Yale Falls To 13th In U.S. News’ Ranking

by John A. Byrne on

USNewsshotYale University’s School of Management fell behind NYU, Duke and the University of Virginia to land in 13th place in the new U.S. News & World Report MBA ranking published today (March 12th). Northwestern University’s Kellogg School of Management, meantime, moved out of last year’s tie with the University of Chicago’s Booth School which fell two places to sixth.

Those are just two of many changes in the new and always controversial U.S. News annual ranking of the best full-time MBA programs in the U.S. Harvard and Stanford maintained their grip of a first place tie, while Wharton held on to its third place ranking. MIT’s Sloan School and Kellogg remained in a fourth place tie.

The biggest gains among the top 25 schools were by the University of Washington’s Foster School and the University of Minnesota’s Carlson School. Foster jumped 12 places to rise to a 23rd place with Carlson. Foster was 35th last year. Carlson rose seven places from 30th last year.


Yale’s drop out of the top ten, reported last week by Poets&Quants when U.S. News released a sneak preview of its top ten schools in alphabetical order, is a big surprise. A new and experienced dean, Edward Snyder, who had held the deanships at both Darden and Booth, has been making significant changes at the school in the past two years. So many observers would have expected the U.S. News survey to show a more positive result. It’s important to note, however, that the underlying data behind a numerical ranking is often bunched together, making changes in ranks appear more significant than they really are.

Interestingly enough, the underlying data for Yale did not change and U.S. News awarded the exact same score–an index number of 84–that Yale received last year. What made the difference was the improvement in the scores for Stern, Fuqua and Darden. Each of those three schools improved its index scores by four points in the latest survey to 87 for Stern, 86 for Fuqua, and 85 for Darden.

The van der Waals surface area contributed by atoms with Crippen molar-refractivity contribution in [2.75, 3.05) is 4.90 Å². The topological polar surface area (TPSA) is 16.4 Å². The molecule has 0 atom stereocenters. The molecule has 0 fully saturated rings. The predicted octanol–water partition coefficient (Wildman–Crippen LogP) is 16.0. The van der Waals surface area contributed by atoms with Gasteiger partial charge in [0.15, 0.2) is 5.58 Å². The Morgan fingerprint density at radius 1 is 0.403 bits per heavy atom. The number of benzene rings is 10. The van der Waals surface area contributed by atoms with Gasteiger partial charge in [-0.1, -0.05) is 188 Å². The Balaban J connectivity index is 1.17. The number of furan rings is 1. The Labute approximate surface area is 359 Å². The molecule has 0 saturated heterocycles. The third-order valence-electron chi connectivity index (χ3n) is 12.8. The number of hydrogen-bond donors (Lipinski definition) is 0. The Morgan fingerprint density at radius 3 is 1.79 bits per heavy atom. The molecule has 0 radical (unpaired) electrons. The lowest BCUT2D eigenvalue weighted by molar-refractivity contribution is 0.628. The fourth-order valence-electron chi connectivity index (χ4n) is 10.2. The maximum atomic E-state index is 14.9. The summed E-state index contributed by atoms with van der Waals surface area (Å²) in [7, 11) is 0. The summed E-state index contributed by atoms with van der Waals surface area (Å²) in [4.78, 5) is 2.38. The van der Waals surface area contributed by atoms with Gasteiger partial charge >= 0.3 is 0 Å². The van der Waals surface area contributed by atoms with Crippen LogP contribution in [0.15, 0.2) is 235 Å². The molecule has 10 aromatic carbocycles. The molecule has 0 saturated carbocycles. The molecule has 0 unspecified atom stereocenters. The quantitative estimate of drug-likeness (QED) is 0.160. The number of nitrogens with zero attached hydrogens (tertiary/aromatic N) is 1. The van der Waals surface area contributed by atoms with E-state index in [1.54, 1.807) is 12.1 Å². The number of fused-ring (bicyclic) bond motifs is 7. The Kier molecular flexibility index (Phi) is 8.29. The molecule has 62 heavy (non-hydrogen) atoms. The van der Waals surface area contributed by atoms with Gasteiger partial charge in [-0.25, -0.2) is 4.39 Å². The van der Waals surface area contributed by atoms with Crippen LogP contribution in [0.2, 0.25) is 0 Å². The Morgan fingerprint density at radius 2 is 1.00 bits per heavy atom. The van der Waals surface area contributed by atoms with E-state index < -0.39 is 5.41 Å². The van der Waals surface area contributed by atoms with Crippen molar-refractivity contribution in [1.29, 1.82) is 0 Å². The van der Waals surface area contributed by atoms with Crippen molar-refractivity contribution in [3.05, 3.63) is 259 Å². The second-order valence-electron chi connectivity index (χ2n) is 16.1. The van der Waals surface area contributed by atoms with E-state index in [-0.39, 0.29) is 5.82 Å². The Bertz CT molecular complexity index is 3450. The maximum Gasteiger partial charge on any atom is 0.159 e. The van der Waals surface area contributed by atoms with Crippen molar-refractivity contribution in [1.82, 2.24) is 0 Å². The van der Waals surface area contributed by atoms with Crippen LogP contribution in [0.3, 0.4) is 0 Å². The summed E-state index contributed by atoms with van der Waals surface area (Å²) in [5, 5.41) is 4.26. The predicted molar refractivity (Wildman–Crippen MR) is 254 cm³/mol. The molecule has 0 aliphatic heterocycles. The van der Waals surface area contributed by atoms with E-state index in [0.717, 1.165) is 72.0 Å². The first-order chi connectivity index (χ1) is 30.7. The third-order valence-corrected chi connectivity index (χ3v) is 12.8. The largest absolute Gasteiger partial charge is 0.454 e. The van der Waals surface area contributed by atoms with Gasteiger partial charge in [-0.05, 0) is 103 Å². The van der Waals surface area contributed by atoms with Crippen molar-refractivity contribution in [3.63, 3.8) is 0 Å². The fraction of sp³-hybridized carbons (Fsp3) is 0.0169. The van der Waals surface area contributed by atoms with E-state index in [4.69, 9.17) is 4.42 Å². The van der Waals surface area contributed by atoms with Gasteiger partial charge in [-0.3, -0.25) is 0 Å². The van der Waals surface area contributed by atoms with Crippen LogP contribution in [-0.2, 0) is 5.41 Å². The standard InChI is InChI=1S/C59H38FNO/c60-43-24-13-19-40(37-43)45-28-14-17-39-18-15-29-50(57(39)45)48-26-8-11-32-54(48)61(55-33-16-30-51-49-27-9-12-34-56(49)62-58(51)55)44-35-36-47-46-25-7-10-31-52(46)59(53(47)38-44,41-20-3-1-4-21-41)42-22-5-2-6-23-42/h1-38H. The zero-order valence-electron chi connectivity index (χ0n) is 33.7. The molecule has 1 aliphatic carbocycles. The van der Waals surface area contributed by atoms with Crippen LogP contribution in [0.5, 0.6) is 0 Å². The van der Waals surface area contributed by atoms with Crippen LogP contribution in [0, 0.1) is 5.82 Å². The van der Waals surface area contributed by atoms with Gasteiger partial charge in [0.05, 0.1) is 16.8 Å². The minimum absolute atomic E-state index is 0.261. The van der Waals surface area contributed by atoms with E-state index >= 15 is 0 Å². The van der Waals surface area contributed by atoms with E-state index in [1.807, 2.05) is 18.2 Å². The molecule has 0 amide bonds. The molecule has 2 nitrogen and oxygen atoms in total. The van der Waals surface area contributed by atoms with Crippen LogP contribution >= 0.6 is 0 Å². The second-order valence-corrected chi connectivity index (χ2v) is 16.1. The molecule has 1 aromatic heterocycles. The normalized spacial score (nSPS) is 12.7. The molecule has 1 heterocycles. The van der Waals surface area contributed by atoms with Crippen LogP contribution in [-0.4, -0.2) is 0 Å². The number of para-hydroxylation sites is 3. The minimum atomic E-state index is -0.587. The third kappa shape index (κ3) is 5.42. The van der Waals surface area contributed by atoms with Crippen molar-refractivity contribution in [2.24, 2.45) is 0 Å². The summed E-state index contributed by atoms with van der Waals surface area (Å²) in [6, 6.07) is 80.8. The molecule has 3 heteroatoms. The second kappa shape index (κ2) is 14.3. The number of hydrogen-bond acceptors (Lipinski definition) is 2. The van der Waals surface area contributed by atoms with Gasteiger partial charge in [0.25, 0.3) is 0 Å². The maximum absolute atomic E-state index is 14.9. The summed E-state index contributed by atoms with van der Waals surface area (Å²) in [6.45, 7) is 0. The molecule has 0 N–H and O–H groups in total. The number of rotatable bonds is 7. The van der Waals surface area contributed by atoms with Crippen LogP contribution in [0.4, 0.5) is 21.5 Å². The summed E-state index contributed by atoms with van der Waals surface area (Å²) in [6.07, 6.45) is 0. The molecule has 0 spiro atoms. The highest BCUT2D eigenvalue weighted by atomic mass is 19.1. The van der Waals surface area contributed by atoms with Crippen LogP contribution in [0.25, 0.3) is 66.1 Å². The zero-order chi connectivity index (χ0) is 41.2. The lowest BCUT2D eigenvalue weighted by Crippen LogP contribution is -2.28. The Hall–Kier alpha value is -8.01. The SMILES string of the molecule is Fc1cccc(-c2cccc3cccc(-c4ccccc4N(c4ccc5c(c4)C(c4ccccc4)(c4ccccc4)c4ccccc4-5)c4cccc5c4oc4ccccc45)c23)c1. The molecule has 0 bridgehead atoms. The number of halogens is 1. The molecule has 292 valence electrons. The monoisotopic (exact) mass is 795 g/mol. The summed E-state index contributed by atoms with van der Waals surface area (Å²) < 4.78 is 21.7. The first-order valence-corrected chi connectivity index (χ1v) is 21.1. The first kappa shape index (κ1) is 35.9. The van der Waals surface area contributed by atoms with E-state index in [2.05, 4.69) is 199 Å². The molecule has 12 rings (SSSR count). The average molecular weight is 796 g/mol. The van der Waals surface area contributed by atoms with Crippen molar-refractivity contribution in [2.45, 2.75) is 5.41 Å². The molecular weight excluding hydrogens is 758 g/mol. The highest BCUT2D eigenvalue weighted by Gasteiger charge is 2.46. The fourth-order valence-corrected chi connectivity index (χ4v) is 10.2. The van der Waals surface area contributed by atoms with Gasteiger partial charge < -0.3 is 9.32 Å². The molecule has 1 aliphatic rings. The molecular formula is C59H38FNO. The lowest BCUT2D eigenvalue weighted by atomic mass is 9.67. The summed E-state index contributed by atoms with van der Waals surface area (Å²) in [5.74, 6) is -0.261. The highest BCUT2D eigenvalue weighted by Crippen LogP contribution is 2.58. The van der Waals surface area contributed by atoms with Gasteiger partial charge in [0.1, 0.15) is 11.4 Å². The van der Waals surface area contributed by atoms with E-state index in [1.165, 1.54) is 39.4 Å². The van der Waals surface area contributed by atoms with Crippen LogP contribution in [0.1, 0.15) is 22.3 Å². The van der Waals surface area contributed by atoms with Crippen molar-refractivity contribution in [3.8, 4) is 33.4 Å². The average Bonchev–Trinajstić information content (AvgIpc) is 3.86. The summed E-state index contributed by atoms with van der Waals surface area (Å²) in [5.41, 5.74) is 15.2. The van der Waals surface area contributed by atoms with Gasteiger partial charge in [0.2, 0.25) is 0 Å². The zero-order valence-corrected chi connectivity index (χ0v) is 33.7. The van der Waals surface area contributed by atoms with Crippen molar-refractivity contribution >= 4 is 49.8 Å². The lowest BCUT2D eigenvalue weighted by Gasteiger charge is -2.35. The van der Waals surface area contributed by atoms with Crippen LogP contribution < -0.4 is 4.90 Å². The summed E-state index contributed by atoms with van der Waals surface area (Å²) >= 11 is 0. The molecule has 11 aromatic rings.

Just how tightly clustered many schools are can be seen by the number of MBA programs that are tied with others for the same rank. In the Top 50, more than half of the full-time MBA programs have the exact same rank as at least one other school for their numerical rank on the U.S. News list. Only 23 of the top 50 occupy a rank alone.

In numerous cases, three schools are tied for a single rank, such as Georgia Tech, Ohio State and Notre Dame, which all placed 27th. In one instance, four schools have the same rank: Arizona State, Brigham Young, Rice and Vanderbilt are all tied for 30th. And then, at a rank of 79, there are actually five tied schools: State University of New York at Binghamton, Fordham University, Syracuse, Texas Christian, and the University of Colorado.


The result: Peculiar and unexplainable swings in rank often occur in a single year even though no major changes were made to a school’s MBA program that could impact its true standing. Some of the more wild swings in this year’s survey affected the University of Arizona’s Eller School, which rose 13 places to a rank of 44th from 57th in 2012. The University of Illinois at Urbana-Champaign dropped ten places to finish 47th from 37th a year earlier.

But there were even steeper tumbles and ascents. Rennselaer Polytechnic Institute’s Lally School in Troy, N.Y.  plummeted by 26 places to finish 96th from 70th a mere 12 months ago. The University of Utah’s Eccles School jumped 23 places to finish 61st, up from 84th a year earlier. (See Winners & Losers in U.S. News’ 2013 MBA Ranking)

Like all rankings of business schools, the U.S. News list often engenders much controversy and debate. But it is among the most influential and most followed of several prominent rankings. The magazine only ranks U.S.-based schools, unlike BusinessWeek, The Financial Times, or The Economist which publish global rankings, either combined or separate.  (One other note: As a marketing ploy, U.S. News claims this is a 2014 ranking to give it greater shelf life. It is based on 2012 data and released in 2013 which is why we label it a 2013 ranking.)